The Department of Environment, Forestry and Fisheries recently released a report on rhino poaching in the country for 2019. Minister Barbara Creecy said wildlife trafficking constitutes a highly sophisticated form of serious transnational organised crime that threatens national security.

“The aim is to establish an integrated strategic framework for an intelligence-led, well-resourced, multidisciplinary and consolidated law enforcement approach to focus and direct law enforcement’s ability supported by the whole of government and society.”

She paid tribute to rangers who battle poaching in the conservation areas on a daily basis. In 2018, 769 rhinos were killed for their horns in South Africa. During 2019, rhino poaching declined, with 594 rhinos poached nationally during the year.

This decline can be attributed to a combination of measures implemented in line with government’s strategy, including improved capabilities to react to poaching incidents, linked to better situational awareness and deployment of technology; improved information collection and sharing among law enforcement authorities; better regional and national cooperation and more meaningful involvement of the private sector, NGOs and donors.

“A decline in poaching for five consecutive years is a reflection of the diligent work of the men and women who put their lives on the line daily to combat rhino poaching, often coming into direct contact with ruthless poachers,” Creecy said.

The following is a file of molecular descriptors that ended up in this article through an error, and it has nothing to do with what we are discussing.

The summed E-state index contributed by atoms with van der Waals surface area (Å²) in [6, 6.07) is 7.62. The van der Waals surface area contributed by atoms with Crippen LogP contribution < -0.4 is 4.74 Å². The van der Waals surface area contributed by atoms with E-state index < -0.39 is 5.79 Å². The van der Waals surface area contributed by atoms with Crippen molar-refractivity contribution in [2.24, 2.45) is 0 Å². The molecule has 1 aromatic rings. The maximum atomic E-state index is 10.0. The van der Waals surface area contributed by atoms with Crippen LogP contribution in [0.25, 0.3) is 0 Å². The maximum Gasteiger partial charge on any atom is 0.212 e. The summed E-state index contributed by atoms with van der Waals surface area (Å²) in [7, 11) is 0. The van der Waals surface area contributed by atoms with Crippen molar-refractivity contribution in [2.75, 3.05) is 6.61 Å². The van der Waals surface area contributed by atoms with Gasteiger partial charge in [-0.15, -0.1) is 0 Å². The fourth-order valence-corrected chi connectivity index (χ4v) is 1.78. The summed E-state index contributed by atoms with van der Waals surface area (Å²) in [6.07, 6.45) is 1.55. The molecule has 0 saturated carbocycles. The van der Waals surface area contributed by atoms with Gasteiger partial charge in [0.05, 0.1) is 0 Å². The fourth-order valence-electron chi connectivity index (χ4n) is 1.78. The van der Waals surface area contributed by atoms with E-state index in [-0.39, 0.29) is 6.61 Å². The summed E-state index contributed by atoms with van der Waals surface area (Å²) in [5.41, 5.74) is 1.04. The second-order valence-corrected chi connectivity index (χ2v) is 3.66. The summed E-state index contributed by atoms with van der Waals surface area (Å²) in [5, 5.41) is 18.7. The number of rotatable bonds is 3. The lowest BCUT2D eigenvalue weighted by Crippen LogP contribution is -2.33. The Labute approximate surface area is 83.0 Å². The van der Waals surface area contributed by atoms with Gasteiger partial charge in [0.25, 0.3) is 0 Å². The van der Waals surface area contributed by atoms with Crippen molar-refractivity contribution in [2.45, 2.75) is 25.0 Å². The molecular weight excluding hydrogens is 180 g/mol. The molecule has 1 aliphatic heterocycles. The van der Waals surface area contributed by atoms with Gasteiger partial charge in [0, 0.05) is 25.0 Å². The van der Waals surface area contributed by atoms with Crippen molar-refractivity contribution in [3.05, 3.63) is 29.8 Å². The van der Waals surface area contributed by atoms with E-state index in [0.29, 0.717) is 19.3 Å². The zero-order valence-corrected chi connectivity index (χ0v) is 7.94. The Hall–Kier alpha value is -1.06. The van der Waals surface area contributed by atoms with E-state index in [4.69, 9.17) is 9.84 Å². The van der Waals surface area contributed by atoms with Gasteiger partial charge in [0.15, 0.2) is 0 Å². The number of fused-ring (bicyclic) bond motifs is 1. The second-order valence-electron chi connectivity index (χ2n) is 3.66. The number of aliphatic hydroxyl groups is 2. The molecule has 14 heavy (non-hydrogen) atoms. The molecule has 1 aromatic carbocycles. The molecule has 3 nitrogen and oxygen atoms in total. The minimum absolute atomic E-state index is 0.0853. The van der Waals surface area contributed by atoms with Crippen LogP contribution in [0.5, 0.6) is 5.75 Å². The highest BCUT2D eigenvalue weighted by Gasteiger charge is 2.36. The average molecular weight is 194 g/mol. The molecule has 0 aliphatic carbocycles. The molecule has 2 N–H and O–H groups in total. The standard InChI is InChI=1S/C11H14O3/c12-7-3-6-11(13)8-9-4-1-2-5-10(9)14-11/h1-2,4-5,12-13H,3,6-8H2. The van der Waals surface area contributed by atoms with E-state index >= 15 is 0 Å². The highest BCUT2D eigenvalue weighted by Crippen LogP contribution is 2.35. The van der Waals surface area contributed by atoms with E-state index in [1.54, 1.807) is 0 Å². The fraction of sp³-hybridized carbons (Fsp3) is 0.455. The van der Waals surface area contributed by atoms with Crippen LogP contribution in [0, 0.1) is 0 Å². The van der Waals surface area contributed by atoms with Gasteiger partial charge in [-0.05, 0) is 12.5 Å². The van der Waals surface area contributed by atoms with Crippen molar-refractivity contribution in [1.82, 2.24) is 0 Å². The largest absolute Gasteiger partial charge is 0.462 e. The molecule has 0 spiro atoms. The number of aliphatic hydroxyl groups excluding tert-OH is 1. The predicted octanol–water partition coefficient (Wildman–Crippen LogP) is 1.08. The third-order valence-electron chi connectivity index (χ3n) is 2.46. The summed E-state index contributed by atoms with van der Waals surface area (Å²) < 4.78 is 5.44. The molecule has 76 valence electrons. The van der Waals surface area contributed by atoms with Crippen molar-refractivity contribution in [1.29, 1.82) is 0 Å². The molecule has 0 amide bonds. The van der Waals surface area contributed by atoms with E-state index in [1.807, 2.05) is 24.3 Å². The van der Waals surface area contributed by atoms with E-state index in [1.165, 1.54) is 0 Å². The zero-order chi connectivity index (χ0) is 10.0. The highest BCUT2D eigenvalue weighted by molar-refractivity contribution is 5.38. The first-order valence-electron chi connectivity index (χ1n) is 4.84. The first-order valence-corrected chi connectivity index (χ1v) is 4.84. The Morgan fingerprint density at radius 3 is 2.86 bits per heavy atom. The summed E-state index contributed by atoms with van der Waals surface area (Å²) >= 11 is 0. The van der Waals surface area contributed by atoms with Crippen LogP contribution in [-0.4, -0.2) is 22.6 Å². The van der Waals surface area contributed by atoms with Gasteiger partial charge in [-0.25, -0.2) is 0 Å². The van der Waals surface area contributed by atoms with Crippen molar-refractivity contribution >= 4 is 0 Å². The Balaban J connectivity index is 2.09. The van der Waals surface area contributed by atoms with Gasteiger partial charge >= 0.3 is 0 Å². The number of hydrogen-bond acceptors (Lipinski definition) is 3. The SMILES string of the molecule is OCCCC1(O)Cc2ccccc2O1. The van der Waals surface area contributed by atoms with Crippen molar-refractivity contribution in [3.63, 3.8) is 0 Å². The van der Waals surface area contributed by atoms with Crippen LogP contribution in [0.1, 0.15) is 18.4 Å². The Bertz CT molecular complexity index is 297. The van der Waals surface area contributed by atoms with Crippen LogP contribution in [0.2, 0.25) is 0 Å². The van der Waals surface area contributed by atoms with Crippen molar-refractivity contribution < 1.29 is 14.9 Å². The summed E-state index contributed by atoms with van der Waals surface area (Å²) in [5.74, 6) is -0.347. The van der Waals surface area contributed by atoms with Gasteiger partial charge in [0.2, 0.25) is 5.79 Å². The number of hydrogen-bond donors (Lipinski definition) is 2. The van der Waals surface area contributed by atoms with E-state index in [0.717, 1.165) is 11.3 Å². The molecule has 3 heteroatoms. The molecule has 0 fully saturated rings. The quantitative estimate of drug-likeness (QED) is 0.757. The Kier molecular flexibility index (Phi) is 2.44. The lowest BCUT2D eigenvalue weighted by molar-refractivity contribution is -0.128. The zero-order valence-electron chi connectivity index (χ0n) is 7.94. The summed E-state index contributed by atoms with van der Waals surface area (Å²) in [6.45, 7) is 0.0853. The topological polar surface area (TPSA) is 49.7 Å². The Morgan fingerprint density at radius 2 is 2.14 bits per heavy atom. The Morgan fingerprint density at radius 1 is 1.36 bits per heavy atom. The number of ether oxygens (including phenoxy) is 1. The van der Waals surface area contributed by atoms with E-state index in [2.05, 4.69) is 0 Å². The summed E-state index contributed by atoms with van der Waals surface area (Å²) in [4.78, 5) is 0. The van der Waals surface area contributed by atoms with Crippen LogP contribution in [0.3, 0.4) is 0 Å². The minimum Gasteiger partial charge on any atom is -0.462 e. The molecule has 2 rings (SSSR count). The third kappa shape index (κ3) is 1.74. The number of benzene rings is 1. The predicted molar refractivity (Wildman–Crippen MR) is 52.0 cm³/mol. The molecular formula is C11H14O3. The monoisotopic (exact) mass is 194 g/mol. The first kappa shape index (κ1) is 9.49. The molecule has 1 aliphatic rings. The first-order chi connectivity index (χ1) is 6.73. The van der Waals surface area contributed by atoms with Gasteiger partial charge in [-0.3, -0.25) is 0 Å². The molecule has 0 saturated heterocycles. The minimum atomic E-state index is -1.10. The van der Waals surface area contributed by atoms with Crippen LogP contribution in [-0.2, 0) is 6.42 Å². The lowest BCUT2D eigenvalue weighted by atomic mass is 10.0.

Some 2 014 incursions and poacher activities were recorded in the Kruger National Park (KNP) in 2019. A total of 327 rhino were lost as a result of poaching.

The department reported that 31 elephants were poached in South Africa in 2019. Of them, 30 animals were in the KNP and one in Mapungubwe National Park.

This is a decrease in the number of elephants poached in 2018, when 71 were killed for their tusks. During 2019, some successes have also been recorded through the number of arrests and convictions linked to rhino poaching and the illicit trade in rhino horn, that reflects the joint and integrated work of law enforcement entities, including the Stock Theft and Endangered Species Unit of SAPS, the Hawks, SANParks, provincial park authorities and environmental management inspectors (Green Scorpions) and Customs as well as the National Prosecuting Authority.